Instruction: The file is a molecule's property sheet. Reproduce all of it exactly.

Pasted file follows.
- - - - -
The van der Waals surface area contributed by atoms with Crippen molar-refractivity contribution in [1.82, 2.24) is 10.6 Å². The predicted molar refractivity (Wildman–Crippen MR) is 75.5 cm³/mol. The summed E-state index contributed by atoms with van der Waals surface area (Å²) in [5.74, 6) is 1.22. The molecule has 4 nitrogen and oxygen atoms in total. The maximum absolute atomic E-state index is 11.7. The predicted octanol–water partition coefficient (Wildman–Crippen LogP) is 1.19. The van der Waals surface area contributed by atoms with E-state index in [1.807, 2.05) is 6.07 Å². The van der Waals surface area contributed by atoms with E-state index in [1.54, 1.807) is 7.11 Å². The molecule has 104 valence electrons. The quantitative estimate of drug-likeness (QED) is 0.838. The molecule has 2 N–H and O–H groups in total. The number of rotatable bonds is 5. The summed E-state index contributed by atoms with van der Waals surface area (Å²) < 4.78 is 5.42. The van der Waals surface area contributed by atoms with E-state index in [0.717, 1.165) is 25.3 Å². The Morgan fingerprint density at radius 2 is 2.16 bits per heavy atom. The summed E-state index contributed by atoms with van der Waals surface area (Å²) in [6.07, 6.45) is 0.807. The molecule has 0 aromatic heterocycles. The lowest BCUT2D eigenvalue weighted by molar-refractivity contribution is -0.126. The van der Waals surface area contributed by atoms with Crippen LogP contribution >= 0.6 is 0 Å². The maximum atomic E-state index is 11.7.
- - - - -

The van der Waals surface area contributed by atoms with Crippen molar-refractivity contribution in [1.82, 2.24) is 10.6 Å². The predicted molar refractivity (Wildman–Crippen MR) is 75.5 cm³/mol. The summed E-state index contributed by atoms with van der Waals surface area (Å²) in [5.74, 6) is 1.22. The molecule has 4 nitrogen and oxygen atoms in total. The maximum absolute atomic E-state index is 11.7. The predicted octanol–water partition coefficient (Wildman–Crippen LogP) is 1.19. The van der Waals surface area contributed by atoms with E-state index in [1.807, 2.05) is 6.07 Å². The van der Waals surface area contributed by atoms with E-state index in [1.54, 1.807) is 7.11 Å². The molecule has 104 valence electrons. The quantitative estimate of drug-likeness (QED) is 0.838. The molecule has 2 N–H and O–H groups in total. The number of rotatable bonds is 5. The summed E-state index contributed by atoms with van der Waals surface area (Å²) < 4.78 is 5.42. The van der Waals surface area contributed by atoms with E-state index in [0.717, 1.165) is 25.3 Å². The Morgan fingerprint density at radius 2 is 2.16 bits per heavy atom. The summed E-state index contributed by atoms with van der Waals surface area (Å²) in [6.07, 6.45) is 0.807. The molecule has 0 aromatic heterocycles. The lowest BCUT2D eigenvalue weighted by molar-refractivity contribution is -0.126. The van der Waals surface area contributed by atoms with Crippen LogP contribution >= 0.6 is 0 Å². The maximum atomic E-state index is 11.7.